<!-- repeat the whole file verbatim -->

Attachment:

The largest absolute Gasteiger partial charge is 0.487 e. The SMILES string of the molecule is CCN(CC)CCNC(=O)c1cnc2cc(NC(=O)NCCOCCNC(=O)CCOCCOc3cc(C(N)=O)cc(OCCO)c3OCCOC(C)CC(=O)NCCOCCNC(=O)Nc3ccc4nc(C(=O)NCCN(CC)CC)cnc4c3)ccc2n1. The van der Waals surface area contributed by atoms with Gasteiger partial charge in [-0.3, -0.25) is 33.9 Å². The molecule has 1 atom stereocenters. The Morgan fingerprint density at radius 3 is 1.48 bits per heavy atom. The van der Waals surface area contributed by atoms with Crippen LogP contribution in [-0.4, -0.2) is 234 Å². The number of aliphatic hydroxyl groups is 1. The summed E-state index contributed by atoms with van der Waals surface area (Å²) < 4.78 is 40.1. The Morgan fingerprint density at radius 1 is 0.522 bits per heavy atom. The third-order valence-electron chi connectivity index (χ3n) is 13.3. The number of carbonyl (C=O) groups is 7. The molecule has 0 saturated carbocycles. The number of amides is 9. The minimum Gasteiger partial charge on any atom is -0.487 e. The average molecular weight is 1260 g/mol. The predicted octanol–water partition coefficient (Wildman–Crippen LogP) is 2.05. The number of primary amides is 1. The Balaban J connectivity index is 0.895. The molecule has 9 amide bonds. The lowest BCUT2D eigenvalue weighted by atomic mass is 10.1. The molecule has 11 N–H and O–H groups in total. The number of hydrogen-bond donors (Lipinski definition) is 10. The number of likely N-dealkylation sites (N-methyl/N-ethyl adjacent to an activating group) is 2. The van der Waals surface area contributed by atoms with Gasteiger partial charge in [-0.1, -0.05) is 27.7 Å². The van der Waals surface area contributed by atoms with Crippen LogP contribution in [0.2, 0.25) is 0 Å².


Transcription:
The largest absolute Gasteiger partial charge is 0.487 e. The SMILES string of the molecule is CCN(CC)CCNC(=O)c1cnc2cc(NC(=O)NCCOCCNC(=O)CCOCCOc3cc(C(N)=O)cc(OCCO)c3OCCOC(C)CC(=O)NCCOCCNC(=O)Nc3ccc4nc(C(=O)NCCN(CC)CC)cnc4c3)ccc2n1. The van der Waals surface area contributed by atoms with Gasteiger partial charge in [-0.3, -0.25) is 33.9 Å². The molecule has 1 atom stereocenters. The Morgan fingerprint density at radius 3 is 1.48 bits per heavy atom. The van der Waals surface area contributed by atoms with Crippen LogP contribution in [-0.4, -0.2) is 234 Å². The number of aliphatic hydroxyl groups is 1. The summed E-state index contributed by atoms with van der Waals surface area (Å²) < 4.78 is 40.1. The Morgan fingerprint density at radius 1 is 0.522 bits per heavy atom. The third-order valence-electron chi connectivity index (χ3n) is 13.3. The number of carbonyl (C=O) groups is 7. The molecule has 0 saturated carbocycles. The number of amides is 9. The minimum Gasteiger partial charge on any atom is -0.487 e. The average molecular weight is 1260 g/mol. The predicted octanol–water partition coefficient (Wildman–Crippen LogP) is 2.05. The number of primary amides is 1. The Balaban J connectivity index is 0.895. The molecule has 9 amide bonds. The lowest BCUT2D eigenvalue weighted by atomic mass is 10.1. The molecule has 11 N–H and O–H groups in total. The number of hydrogen-bond donors (Lipinski definition) is 10. The number of likely N-dealkylation sites (N-methyl/N-ethyl adjacent to an activating group) is 2. The van der Waals surface area contributed by atoms with Gasteiger partial charge in [-0.1, -0.05) is 27.7 Å². The van der Waals surface area contributed by atoms with Crippen LogP contribution in [0.2, 0.25) is 0 Å².